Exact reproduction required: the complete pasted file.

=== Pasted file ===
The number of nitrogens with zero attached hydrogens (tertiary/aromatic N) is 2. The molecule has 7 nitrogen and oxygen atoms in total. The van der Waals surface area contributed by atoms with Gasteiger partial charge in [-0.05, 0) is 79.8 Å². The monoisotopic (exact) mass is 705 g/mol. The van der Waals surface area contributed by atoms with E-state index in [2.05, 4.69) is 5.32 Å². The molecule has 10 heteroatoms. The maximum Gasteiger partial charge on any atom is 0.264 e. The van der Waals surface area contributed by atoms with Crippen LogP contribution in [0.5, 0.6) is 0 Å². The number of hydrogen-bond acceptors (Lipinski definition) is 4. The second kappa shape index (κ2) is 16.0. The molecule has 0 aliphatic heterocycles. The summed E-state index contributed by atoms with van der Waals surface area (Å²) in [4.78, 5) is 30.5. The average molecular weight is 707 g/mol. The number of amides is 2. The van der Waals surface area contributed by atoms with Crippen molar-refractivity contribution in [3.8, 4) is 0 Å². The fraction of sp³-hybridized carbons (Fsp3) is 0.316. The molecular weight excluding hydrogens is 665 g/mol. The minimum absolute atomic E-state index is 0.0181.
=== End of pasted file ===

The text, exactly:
The number of nitrogens with zero attached hydrogens (tertiary/aromatic N) is 2. The molecule has 7 nitrogen and oxygen atoms in total. The van der Waals surface area contributed by atoms with Gasteiger partial charge in [-0.05, 0) is 79.8 Å². The monoisotopic (exact) mass is 705 g/mol. The van der Waals surface area contributed by atoms with E-state index in [2.05, 4.69) is 5.32 Å². The molecule has 10 heteroatoms. The maximum Gasteiger partial charge on any atom is 0.264 e. The van der Waals surface area contributed by atoms with Crippen LogP contribution in [0.5, 0.6) is 0 Å². The number of hydrogen-bond acceptors (Lipinski definition) is 4. The second kappa shape index (κ2) is 16.0. The molecule has 0 aliphatic heterocycles. The summed E-state index contributed by atoms with van der Waals surface area (Å²) in [4.78, 5) is 30.5. The average molecular weight is 707 g/mol. The number of amides is 2. The van der Waals surface area contributed by atoms with Crippen molar-refractivity contribution in [3.8, 4) is 0 Å². The fraction of sp³-hybridized carbons (Fsp3) is 0.316. The molecular weight excluding hydrogens is 665 g/mol. The minimum absolute atomic E-state index is 0.0181.